Using Expression Trees To Break The Law Of Demeter

I am sure most programmers have heard about the Law Of Demeter, which is the principle that a classshould only have limited knowledge about other classes, and only talk to objects closely related to the current object. This is sometimes presented as "you should not have more than one dot in each expression". In other words, this would be breaking the law:


string
name = order.Customer.Name;

 

While I do appreciate the idea behind the Law Of Demeter, specifically that individual classes should not know too much about each other; I think the above code would often be perfectly acceptable. Phil Haack has a blogpost going into further details about this: The Law of Demeter Is Not A Dot Counting Excercise, and others agree. I think Martin Fowler explains it best: "I'd prefer to call it the Occasional Useful Suggestion of Demeter".

So, most of us will probably (hopefully) agree, that it is OK to use more than one dot in a statement, when appropiate. One such place might be when doing UI in a ASP .NET application, and one needs to display information about an order and it's details. But here arises a problem, we will need to check each of the expression parts for null to ensure that we do not accidentally cause a NullReferenceException. This leads to ugly code, especially in a data-binding scenario, such as:

<%# order == null ? null : order.Customer == null ? null : order.Customer.Name %>

 

This question on StackOverflow asks about exactly that, how do we get rid of such explicit and repeated null checking ? It got me thinking, it must be possible to solve this using expression trees. It turns out, it is in fact possible, as I state in my answer on StackOverflow. We can in fact build an extension methods, which looks at an expression tree, evaluates each part of it seperately, checks for null each time, and ultimately returns the correct value; or null if one of the expression parts where null. This is my implementation of such a method:

 1: using System;
 2: using System.Collections.Generic;
 3: using System.Linq.Expressions;
 4:  
 5: namespace dr.IfNotNullOperator.PoC
 6: {
 7:     public static class ObjectExtensions
 8:     {
 9:         public static TResult IfNotNull<TArg,TResult>(this TArg arg, Expression<Func<TArg,TResult>> expression)
 10:         {
 11:             if (expression == null)
 12:                 throw new ArgumentNullException("expression");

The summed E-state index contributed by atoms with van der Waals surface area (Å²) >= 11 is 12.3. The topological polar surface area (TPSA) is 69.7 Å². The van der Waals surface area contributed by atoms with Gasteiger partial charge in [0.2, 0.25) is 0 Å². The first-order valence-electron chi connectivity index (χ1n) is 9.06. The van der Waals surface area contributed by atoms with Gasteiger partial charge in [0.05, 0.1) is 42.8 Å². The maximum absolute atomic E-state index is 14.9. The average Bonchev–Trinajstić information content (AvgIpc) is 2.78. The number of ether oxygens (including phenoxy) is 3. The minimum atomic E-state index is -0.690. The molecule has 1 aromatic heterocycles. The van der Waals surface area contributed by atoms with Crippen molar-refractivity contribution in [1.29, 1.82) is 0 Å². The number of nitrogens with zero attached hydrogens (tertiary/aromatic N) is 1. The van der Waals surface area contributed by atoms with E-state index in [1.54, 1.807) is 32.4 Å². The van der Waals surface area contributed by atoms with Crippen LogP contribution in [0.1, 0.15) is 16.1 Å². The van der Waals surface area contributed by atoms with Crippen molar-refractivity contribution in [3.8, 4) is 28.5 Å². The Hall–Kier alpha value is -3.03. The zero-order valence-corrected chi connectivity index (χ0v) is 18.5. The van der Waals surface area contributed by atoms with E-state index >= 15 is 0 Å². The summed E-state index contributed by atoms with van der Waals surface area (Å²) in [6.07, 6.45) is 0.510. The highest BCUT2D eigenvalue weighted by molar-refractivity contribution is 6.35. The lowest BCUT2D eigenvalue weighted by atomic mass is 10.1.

13:  
 14:             if (ReferenceEquals(arg, null))
 15:                 return default(TResult);
 16:  
 17:             var stack = new Stack<MemberExpression>();
 18:             var expr = expression.Body as MemberExpression;
 19:             while(expr != null)
 20:             {
 21:                 stack.Push(expr);
 22:                 expr = expr.Expression as MemberExpression;
 23:             } 
 24:  
 25:             if (stack.Count == 0 || !(stack.Peek().Expression is ParameterExpression))
 26:                 throw new ApplicationException(String.Format("The expression '{0}' contains unsupported constructs.",
 27:                                                              expression));
 28:             
 29:             object a = arg;
 30:             while(stack.Count > 0)
 31:             {
 32:                 expr = stack.Pop();
 33:                 var p = expr.Expression as ParameterExpression;
 34:                 if (p == null)
 35:                 {
 36:                     p = Expression.Parameter(a.GetType(), "x");
 37:                     expr = expr.Update(p);
 38:                 }
 39:                 var lambda = Expression.Lambda(expr, p);
 40:                 Delegate t = lambda.Compile();                
 41:                 a = t.DynamicInvoke(a);
 42:                 if (ReferenceEquals(a, null))
 43:                     return default(TResult);
 44:             }
 45:  
 46:             return (TResult)a;            
 47:         }
 48:     }
 49: }

There are some caveats though, in the current version it will only work with simple member access, and it only works on .NET Framework 4, because it uses the MemberExpression.Update method, which is new in v4.

It works by examining the expression tree representing your expression, and evaluating the parts one after the other; each time checking that the result is not null.

I am sure this could be extended so that other expressions than MemberExpression is supported, and I might update it at a later point to support more complicated expressions. Consider this as proof-of-concept code, and please keep in mind that there will be a performance penalty by using it (which will probably not matter in many cases, but don't use it in a tight loop :-) ). I have not done any measurements on the performance yet, and I am also sure that one could make some optimizations to it.

Here is a zip containing the code as well as a few unit tests: IfNotNullExtension.zip.

What do you think about this approach to null checking ? Would you consider this extension method useful (provided that it performs adequately for the scenario) ?

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